Alva Review-Courier -

Healing with touch

• Brown left Freedom to make a difference in the world; now she wants to do the same for her hometown


Valerie Brown, 44, first moved to Freedom in 1991 when she was 13, and the kindness and welcoming embrace the town offered her family has never left her.

"My grandpa worked for Cargill, but we lived in Buffalo," she said. "I lived with my grandparents; I think there were six or seven of us. And Cargill found out that Grandpa had a bunch of kids."

Cargill and the town of Freedom got together and repaired "the old Stout house (...) and then said, 'Here you go, Marvin; here's a house in Freedom. We want you and your kids here.'"

The generosity astonished Brown's grandparents.

"So we moved here, and it was an absolute welcome from the town. So I feel it's time to start thanking them. That's why I came home. To help."

That welcome helped Brown thrive. In fact, that first year in Freedom she ran for rodeo queen – and won.

"The honor of earning the title of Freedom Rodeo Queen helped shape my future through learning how to communicate with businesses and individuals as well as the time and dedication it took to achieve that title," she said.

The rodeo honors past queens in 10-year increments. Brown's win "was 30 years ago, so I get to ride in the rodeo this year," she said enthusiastically.

Exploring the World Outside of Freedom, Oklahoma

Brown graduated from Freedom High School in 1995, and she moved to Phoenix, exploring life as an adult. She returned to Freedom in 1999 and worked at Share Hospital in Alva briefly. In fact, she was on call at Share Hospital the first night of Y2K, when 1999 turned into 2000, and there was widespread worry that the computers of the world would not be able to make that transition smoothly.

That worry proved largely groundless, but the next year brought a national trauma: 911.

"After that I joined the military," Brown said, "partially because of 911 and partially because ... in all honesty, my life wasn't going anywhere and I wanted to travel and I wanted to see things, and I assumed I wouldn't be able to without some kind of external push and funding."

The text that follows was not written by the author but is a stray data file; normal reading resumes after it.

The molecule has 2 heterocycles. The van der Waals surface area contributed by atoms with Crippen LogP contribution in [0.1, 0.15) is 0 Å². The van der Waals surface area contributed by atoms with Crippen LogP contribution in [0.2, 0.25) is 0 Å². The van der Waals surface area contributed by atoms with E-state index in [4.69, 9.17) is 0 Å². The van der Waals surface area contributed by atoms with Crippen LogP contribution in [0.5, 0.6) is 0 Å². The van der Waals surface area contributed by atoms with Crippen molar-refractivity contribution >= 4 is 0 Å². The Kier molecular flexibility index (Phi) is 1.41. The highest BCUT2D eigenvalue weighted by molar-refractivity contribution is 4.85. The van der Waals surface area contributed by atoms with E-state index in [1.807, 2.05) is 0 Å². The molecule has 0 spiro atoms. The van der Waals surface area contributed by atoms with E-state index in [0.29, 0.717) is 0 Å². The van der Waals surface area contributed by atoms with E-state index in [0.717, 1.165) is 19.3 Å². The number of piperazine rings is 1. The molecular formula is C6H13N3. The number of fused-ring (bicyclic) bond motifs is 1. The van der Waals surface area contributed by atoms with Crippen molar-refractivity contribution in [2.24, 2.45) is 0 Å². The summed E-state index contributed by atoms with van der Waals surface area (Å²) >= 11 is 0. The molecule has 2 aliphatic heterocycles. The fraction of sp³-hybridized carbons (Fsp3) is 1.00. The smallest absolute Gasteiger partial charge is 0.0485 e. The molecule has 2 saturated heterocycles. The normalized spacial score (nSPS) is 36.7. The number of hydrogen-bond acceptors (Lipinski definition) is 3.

Brown was stationed in Germany for three years and spent one year in Iraq during Operation Iraqi Freedom.

It was a bit different from living in Freedom.

"I was a Black Hawk crew chief on medevac," Brown said. She recalled the moment when that difference really came home to her.

They were on a mission to retrieve some wounded soldiers.

"When we landed, I ran out and there were tanks guarding us this way and tanks guarding us that way, trucks on fire, people pulling guard – I mean, this whole war, this combat scenario – and I've got my flight helmet on, and I sounded like Darth Vader in my helmet. And the medic tells me we need four litters out here, and so I grab four litters, and they're not light. I've got like 70 pounds of flight gear on plus trying to carry four litters with my already short arms. And I drop off the litters and then I just stopped and looked around and I thought, 'What in the world am I doing here?' And I look back and there's this dude with two weapons looking like Rambo." Later, the crew was processing what had happened that day, and they laughed about having actually seen Rambo.

But she'd begun to question her life choices.

"I wasn't questioning the government, just it was like, "How did I end up here from Freedom, Oklahoma? It was a big change, a big difference."

She returned from Iraq and transferred to Ft. Riley for several years, where she helped set up some border patrol, and then she was sent back to Iraq.